The Arab revolutionary wave has already touched the Palestinian issue in more ways than one. The transitional military regime in Egypt has granted Hamas in Gaza greater legitimacy, opened the Rafah crossing and pressed for a Palestinian unity government. Fairly modest demonstrations and exploitation of social media by youth in Ramallah and Gaza clearly exerted additional pressure on the Palestinian leadership to reconcile.
On May 15 and June 5 we witnessed yet another manifestation, in the form of interaction between the Arab revolutionary spirit and the Palestinian refugee demand for "return". The grandchildren and great-grandchildren of refugees marched on border passages to Israel and in some cases tried to storm border fences. In Syria, the regime manipulated the border disturbances as a cynical provocation to distract public attention from its own atrocities as it suppresses revolution. In other cases, such as Lebanon on June 5, neighboring regimes seemed more intent on preventing provocation. On both days, the Israel Defense Forces were either taken by surprise or lacked the means and the tactics to deal humanely with attempts to breach border fences by unarmed civilians; the result thus far has been around 30 deaths on the Lebanon and Syria borders.
There were of course mitigating circumstances. In Lebanon on May 15, some of the casualties were inflicted by the Lebanese army. On the other hand, on the Golan Israel’s case against the refugee attempt to breach the border fence was compromised at the international level by the fact that only Israel claims the Golan Heights as its sovereign territory. In the eyes of everyone else, the refugees were trying to go from sovereign Syrian territory to occupied Syrian territory–hardly an exercise of the right of return.
We have almost certainly not seen the last of this synergy between Arab revolution and the Palestinian refugee issue. If another intifada breaks out, mass marches on Israel’s border fences could be a major new feature of Arab unarmed resistance.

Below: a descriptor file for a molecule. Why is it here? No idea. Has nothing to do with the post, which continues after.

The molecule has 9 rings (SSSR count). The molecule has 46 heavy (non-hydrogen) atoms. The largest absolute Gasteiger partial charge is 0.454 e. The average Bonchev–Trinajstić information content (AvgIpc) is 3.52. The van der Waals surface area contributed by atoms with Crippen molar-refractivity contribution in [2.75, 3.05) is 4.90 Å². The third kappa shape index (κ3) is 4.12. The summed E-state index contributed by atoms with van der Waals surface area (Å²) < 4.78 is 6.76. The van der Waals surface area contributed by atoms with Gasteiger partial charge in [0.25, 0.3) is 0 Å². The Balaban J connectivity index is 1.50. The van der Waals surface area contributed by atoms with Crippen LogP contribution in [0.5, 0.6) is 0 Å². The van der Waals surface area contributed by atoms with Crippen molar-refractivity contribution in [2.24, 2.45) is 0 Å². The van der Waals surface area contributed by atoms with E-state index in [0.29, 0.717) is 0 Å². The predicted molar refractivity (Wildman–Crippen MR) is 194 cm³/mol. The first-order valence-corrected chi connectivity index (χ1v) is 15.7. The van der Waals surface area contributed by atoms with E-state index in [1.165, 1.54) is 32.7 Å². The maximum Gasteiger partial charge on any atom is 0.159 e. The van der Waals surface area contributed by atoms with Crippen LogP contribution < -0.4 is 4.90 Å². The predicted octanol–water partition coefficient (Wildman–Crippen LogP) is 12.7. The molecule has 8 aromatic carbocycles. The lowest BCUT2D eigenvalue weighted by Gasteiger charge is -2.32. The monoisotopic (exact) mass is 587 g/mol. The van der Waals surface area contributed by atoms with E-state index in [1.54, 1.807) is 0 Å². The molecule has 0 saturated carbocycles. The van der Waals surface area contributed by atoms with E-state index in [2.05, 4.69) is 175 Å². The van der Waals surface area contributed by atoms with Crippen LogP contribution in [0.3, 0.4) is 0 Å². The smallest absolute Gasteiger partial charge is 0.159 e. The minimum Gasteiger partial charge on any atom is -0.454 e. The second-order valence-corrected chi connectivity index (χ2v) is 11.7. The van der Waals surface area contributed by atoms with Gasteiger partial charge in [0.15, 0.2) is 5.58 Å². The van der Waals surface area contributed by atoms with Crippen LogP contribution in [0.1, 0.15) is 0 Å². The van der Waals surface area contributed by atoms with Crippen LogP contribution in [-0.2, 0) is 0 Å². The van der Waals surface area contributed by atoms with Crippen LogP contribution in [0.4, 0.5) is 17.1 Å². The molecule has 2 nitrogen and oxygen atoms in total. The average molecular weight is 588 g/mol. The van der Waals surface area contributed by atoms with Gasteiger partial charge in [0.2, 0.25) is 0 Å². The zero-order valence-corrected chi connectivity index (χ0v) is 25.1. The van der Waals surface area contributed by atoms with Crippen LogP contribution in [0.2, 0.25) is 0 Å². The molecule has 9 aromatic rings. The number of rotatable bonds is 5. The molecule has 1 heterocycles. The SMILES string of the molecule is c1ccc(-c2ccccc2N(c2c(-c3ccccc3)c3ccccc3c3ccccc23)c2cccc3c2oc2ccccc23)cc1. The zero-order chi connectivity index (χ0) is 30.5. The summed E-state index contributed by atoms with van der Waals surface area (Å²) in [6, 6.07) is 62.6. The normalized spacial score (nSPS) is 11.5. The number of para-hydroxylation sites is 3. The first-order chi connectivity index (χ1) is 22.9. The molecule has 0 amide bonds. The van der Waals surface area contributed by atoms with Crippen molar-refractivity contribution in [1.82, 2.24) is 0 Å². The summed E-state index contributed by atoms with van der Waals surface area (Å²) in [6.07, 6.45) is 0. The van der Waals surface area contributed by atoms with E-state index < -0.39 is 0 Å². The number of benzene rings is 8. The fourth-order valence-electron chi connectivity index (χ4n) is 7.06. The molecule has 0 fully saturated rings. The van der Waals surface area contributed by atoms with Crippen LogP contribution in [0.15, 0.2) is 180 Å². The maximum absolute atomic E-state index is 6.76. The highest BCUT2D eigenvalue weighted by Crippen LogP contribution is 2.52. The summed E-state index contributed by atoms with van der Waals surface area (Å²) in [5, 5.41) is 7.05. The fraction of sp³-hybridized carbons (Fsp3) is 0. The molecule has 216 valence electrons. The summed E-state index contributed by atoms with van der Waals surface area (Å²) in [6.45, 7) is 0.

The tactic, incidentally, is not new. In 1949 or 1950, refugees freshly arrived in the Gaza Strip proclaimed precisely such a "green march" on the Israel border. The IDF threatened in response to open fire, and the refugees backed off. Today, when Arab youth throughout the Middle East have seemingly lost any fear of their oppressive regimes’ security forces, it is reasonable to assume that they may lose fear of the IDF as well.
Even if they are fired upon and killed, refugees storming Israel’s border fences do not have the slightest chance of persuading the Israeli public that their demands for both the right of return and physical return itself are justified. Since Israelis and Palestinians first began negotiating the refugee final status issue at Camp David in July 2000, it has become clear to most Israelis that the concept of "return" represents a Palestinian and broader Arab narrative of delegitimizing Israel by locking into a peace agreement the determination that in 1948 Israel was "born in sin". Without reopening here the entire issue of the clash of the two sides’ narratives, suffice it to say that the Palestinian demand is a non-starter in Israel and that further attempts to breach Israel’s borders will merely reinforce Israelis’ perception that they do not have a viable Palestinian partner for a genuine solution of two states for two peoples.
Yet there will almost certainly be more such breaching attempts, and the question arises, how to deal with them with a minimum of bloodshed and provocation. In this regard, I was intrigued by media accounts of the adventures of one of the Syria-based Palestinian youth who actually managed to breach the Golan fence and evade attempts to apprehend him. With a little help from the local Druze villagers and Arab citizens of Israel, he made his way by bus to Jaffa, where he tried to no avail to find the home his grandparents had fled 63 years earlier. He then turned himself in to the Israeli police–what else could he do?–who handed him to the IDF, which returned him to Syria.
Is there a potential model here for dealing with future attempts by grandchildren of refugees to enter Israel? After all, almost none of the homes their grandparents left still exist; most of their pre-1948 villages have been erased. Nor, needless to say, does Israel look or behave at all like these youth are taught to believe. Perhaps, as we justifiably defend our borders against masses of demonstrators, we could offer a guided tour as a gesture to a select few. We could try to demonstrate to them that while Israel resettled its own Jewish refugees after 1948 without making a fuss about their rights and their abandoned property, the tragedy of the Palestinian refugees has been cynically exploited and inflated by their Arab hosts. They have nowhere in Israel to "return" to–only to a state of Palestine.